It can be a stressful experience preparing your taxes and filing them. It can be even more stressful however, if you make these mistakes that land you into tax trouble. It's important to remember that if you make mistakes that are serious enough, you might end up triggering an audit of your tax return or owe more in back taxes.

It’s early to be talking about tax season, but if you're planning on filing your own taxes this year, here are four mistakes that you should avoid.

Don't neglect to report all your income

Whatever your sources of income may be, whether it's your regular paycheck, a side gig, gains that you've made on the stock market, or interest that you've earned from deposits in the bank, it's important to remember that you should account for all of it in your tax return. If you don't, the IRS may come looking for it.

Every time you make at least $600 in income working as an employee of any description, you get a 1099 form stating what you've made. The IRS gets a copy of the form, as well. This means that it makes no sense to try to hide your income from the IRS.

When you make any kind of income, you should report it on your tax return. Technically, you should even record smaller chunks of income, the kind for which you don't get 1099 forms.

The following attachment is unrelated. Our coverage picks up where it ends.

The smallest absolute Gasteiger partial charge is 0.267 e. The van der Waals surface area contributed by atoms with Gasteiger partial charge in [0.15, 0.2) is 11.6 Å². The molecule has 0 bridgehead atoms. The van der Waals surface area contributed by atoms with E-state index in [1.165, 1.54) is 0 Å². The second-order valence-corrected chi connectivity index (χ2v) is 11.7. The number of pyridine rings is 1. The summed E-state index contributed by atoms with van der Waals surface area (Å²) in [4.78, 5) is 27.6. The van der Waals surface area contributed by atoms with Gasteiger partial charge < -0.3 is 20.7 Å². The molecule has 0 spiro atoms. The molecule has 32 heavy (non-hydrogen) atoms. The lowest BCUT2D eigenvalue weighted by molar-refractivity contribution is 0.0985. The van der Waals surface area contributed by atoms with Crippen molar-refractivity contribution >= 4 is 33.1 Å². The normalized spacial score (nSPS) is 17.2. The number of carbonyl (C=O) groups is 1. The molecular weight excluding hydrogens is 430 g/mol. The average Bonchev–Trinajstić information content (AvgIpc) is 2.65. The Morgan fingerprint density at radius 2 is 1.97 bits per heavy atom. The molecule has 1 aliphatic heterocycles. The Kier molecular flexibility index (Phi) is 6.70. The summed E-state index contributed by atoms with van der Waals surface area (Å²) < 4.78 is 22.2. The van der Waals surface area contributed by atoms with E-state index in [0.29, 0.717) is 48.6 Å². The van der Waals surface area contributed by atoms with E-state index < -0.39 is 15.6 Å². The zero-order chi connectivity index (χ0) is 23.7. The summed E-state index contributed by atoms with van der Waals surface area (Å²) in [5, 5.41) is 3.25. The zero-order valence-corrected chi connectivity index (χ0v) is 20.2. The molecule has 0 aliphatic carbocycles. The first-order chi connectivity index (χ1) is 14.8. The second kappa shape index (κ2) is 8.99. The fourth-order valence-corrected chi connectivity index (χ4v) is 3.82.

Don't just guess at what your deductions are

There are many possible tax deductions that you could take advantage of. It's important to remember, however, that you do need to back up every attempt at a deduction with documentary proof like receipts or logs. If you attempt a rough estimate at what your deductions should be, you could trigger suspicion, especially if the sum that you claim is high for your income level, or if it is a convenient round figure.

Don't automatically reject the idea of itemizing

Most tax filers choose to take the standard deduction, rather than itemize. This doesn't mean that you shouldn't itemize. It depends on your specific circumstances. If you have many legitimate deductions to make, say, because, you pay a great deal of mortgage interest, you might be better off itemizing, even if it takes more work to do it.

Don't put off filing your taxes

Preparing your taxes is a complex process. If you're self-employed, or if you need to itemize, it can only get worse. It's important to not rush through the process. Any mistakes that you make may prove costly. Take out the time to file your taxes well ahead of the tax deadline. If you need extra time, you can always file for an extension. This way, you can avoid the late filing penalty, which can add up to a whopping 25% of the original tax amount

Making a mistake on your tax return is the last thing you want to do. Mistakes can be complicated to correct and recover from. It's important to give yourself enough time.

Whatever you do, don’t skip filing. Many clients come to us with not only years of unfiled tax returns but owing large sums of money to the IRS.  Many times we can help you obtain a “fresh start’ settlement for up to 85% off the original amount owed, including penalties and interest, if you qualify.

If you do run into tax trouble, reach out to our tax resolution firm and we’ll schedule a free, no-obligation confidential consultation to explain your options in full to permanently resolve your tax problem.

Blackhawk Tax Solutions, LLC

(719) 694-5505

blackhawktaxsolutions.com